Jami: A Versatile Cross-platform Open-Source Peer-to-Peer Decentralized Communication App

Jami screen showing a video conference on the go with a person in front of the screen. Top right is a smaller window showing the camera of the remote party.

I can’t believe I last did a proper post about Jami as far back as 2019 last. I mention it a lot, and it was included run a debate today on my Friendica site, but I realised it does deserve a proper feature post of its own.

Jami is a proper peer-to-peer messaging app, much like RetroShare, but Jami is probably a bit easier to use than RetroShare. It has no central servers that can be blocked or denied service. It has clients that can install easily on all operating systems, and all your data is stored locally on the client.

So, as with other P2P apps if you lose your private key or configs, you’ve lost all access to that client identity. There is no central service to reset any password. So, rule 1 is to backup your credentials, or have it also work on a second device.

The other important thing is Jami requires no e-mail or phone number to register with. There is no way for that identity to be linked to you personally. And like with RetroShare, SimpleX, Session, Wire, etc there is also no way any friend or anyone else can find you, unless you tell them how to connect with you. There is no way to search for friends etc. Security and privacy-wise, it is very much on par with apps like SimpleX, RetroShare, Session, etc.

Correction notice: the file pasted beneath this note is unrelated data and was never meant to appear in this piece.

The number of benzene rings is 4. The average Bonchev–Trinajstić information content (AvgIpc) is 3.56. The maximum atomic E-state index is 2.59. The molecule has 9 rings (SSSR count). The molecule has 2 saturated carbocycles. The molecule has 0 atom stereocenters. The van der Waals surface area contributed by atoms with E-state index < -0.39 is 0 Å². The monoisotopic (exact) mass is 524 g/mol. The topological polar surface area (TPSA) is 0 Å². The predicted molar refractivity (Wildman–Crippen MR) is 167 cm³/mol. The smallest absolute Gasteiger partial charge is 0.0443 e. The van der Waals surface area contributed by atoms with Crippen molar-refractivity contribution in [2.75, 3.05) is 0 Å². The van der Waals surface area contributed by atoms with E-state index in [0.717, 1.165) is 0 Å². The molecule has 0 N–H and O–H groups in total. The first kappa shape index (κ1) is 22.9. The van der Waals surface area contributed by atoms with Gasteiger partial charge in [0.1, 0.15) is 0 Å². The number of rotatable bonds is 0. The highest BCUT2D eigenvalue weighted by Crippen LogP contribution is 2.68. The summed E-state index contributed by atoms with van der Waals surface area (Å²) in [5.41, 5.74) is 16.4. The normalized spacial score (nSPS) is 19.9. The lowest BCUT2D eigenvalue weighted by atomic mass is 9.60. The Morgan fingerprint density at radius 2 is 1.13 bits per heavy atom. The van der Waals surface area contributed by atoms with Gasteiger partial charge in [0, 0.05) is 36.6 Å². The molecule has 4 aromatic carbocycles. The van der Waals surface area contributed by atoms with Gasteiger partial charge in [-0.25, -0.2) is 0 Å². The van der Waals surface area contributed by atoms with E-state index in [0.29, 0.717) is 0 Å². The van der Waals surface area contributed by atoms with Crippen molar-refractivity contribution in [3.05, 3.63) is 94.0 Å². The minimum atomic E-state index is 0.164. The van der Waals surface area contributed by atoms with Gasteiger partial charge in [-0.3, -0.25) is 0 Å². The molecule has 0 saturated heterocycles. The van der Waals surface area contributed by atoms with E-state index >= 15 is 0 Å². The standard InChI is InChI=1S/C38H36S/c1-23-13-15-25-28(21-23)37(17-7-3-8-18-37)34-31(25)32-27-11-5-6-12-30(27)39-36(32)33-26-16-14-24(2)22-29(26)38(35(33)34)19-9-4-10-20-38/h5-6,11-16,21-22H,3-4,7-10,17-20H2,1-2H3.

It is fully open source and has E2EE for messaging. On a local network it requires no Internet to connect clients. Across the Internet the application uses distributed hash tables (DHT) to establish communications. This technology eliminates the use of centralized registers (servers) and the retention of personal data. Mass surveillance can not be undertaken by the servers as there is not any.

It has the following features:

  • Instant messaging
  • Group chats
  • Video Conferences
  • Audio calls
  • Audio and video messages
  • Screen sharing
  • File sharing
  • Extensions for enhanced functionalities
  • Ability to use it as an SIP (Session Initiation Protocol) client

So, it is also much more than just a plain messenger app.

The linked article below does not go into its technology, but is focussed more on how to install and use it.

See https://itsfoss.com/jami/